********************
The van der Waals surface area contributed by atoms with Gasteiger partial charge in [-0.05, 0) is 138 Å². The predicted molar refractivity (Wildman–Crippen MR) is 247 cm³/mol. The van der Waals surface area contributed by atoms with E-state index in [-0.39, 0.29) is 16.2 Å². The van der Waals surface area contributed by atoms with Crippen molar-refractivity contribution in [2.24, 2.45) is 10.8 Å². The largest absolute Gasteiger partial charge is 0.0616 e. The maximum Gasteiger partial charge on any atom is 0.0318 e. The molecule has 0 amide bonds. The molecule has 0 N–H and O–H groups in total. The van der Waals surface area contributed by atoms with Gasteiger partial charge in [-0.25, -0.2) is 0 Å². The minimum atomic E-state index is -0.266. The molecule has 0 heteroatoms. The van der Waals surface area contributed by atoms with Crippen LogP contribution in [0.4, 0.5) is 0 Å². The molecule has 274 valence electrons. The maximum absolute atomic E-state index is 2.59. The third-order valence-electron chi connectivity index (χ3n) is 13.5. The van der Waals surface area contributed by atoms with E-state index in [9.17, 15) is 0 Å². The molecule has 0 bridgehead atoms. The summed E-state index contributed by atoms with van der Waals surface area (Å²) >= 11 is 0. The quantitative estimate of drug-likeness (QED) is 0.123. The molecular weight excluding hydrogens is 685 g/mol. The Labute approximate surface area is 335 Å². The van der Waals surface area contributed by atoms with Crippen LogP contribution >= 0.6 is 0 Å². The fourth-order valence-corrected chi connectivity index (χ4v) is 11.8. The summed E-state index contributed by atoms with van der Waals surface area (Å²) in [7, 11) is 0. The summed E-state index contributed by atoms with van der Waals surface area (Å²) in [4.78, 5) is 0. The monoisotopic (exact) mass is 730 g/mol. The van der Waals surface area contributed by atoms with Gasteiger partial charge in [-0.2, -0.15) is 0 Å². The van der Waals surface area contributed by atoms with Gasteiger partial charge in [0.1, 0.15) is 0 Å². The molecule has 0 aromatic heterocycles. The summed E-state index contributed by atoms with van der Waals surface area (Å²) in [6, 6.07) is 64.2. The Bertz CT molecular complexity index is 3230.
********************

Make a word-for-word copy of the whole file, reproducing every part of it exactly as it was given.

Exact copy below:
The van der Waals surface area contributed by atoms with Gasteiger partial charge in [-0.05, 0) is 138 Å². The predicted molar refractivity (Wildman–Crippen MR) is 247 cm³/mol. The van der Waals surface area contributed by atoms with E-state index in [-0.39, 0.29) is 16.2 Å². The van der Waals surface area contributed by atoms with Crippen molar-refractivity contribution in [2.24, 2.45) is 10.8 Å². The largest absolute Gasteiger partial charge is 0.0616 e. The maximum Gasteiger partial charge on any atom is 0.0318 e. The molecule has 0 amide bonds. The molecule has 0 N–H and O–H groups in total. The van der Waals surface area contributed by atoms with Gasteiger partial charge in [-0.25, -0.2) is 0 Å². The minimum atomic E-state index is -0.266. The molecule has 0 heteroatoms. The van der Waals surface area contributed by atoms with Crippen LogP contribution in [0.4, 0.5) is 0 Å². The molecule has 274 valence electrons. The maximum absolute atomic E-state index is 2.59. The third-order valence-electron chi connectivity index (χ3n) is 13.5. The van der Waals surface area contributed by atoms with E-state index in [9.17, 15) is 0 Å². The molecule has 0 bridgehead atoms. The summed E-state index contributed by atoms with van der Waals surface area (Å²) >= 11 is 0. The quantitative estimate of drug-likeness (QED) is 0.123. The molecular weight excluding hydrogens is 685 g/mol. The Labute approximate surface area is 335 Å². The van der Waals surface area contributed by atoms with Crippen LogP contribution >= 0.6 is 0 Å². The fourth-order valence-corrected chi connectivity index (χ4v) is 11.8. The summed E-state index contributed by atoms with van der Waals surface area (Å²) in [7, 11) is 0. The summed E-state index contributed by atoms with van der Waals surface area (Å²) in [4.78, 5) is 0. The monoisotopic (exact) mass is 730 g/mol. The van der Waals surface area contributed by atoms with Gasteiger partial charge in [-0.2, -0.15) is 0 Å². The van der Waals surface area contributed by atoms with Gasteiger partial charge in [0.1, 0.15) is 0 Å². The molecule has 0 aromatic heterocycles. The summed E-state index contributed by atoms with van der Waals surface area (Å²) in [6, 6.07) is 64.2. The Bertz CT molecular complexity index is 3230.